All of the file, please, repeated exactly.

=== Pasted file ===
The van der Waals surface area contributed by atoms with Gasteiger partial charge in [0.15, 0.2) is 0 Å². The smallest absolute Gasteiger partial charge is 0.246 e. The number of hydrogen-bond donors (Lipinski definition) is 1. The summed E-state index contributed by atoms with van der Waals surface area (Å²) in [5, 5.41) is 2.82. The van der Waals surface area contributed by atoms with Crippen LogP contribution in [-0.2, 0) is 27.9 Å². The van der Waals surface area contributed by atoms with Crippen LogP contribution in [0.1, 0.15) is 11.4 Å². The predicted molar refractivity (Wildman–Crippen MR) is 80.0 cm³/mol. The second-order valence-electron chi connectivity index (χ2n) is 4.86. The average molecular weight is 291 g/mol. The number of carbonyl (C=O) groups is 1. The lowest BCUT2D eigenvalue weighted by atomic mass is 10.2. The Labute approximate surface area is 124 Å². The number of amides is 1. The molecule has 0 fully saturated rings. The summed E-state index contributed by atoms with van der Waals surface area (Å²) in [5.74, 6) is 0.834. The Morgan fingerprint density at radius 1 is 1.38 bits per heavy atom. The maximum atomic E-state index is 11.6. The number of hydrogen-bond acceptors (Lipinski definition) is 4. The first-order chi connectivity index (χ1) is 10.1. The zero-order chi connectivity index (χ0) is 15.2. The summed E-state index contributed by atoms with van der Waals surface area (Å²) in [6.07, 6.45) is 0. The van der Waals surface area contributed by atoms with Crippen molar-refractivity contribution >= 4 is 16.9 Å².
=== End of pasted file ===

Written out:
The van der Waals surface area contributed by atoms with Gasteiger partial charge in [0.15, 0.2) is 0 Å². The smallest absolute Gasteiger partial charge is 0.246 e. The number of hydrogen-bond donors (Lipinski definition) is 1. The summed E-state index contributed by atoms with van der Waals surface area (Å²) in [5, 5.41) is 2.82. The van der Waals surface area contributed by atoms with Crippen LogP contribution in [-0.2, 0) is 27.9 Å². The van der Waals surface area contributed by atoms with Crippen LogP contribution in [0.1, 0.15) is 11.4 Å². The predicted molar refractivity (Wildman–Crippen MR) is 80.0 cm³/mol. The second-order valence-electron chi connectivity index (χ2n) is 4.86. The average molecular weight is 291 g/mol. The number of carbonyl (C=O) groups is 1. The lowest BCUT2D eigenvalue weighted by atomic mass is 10.2. The Labute approximate surface area is 124 Å². The number of amides is 1. The molecule has 0 fully saturated rings. The summed E-state index contributed by atoms with van der Waals surface area (Å²) in [5.74, 6) is 0.834. The Morgan fingerprint density at radius 1 is 1.38 bits per heavy atom. The maximum atomic E-state index is 11.6. The number of hydrogen-bond acceptors (Lipinski definition) is 4. The first-order chi connectivity index (χ1) is 10.1. The zero-order chi connectivity index (χ0) is 15.2. The summed E-state index contributed by atoms with van der Waals surface area (Å²) in [6.07, 6.45) is 0. The van der Waals surface area contributed by atoms with Crippen molar-refractivity contribution >= 4 is 16.9 Å².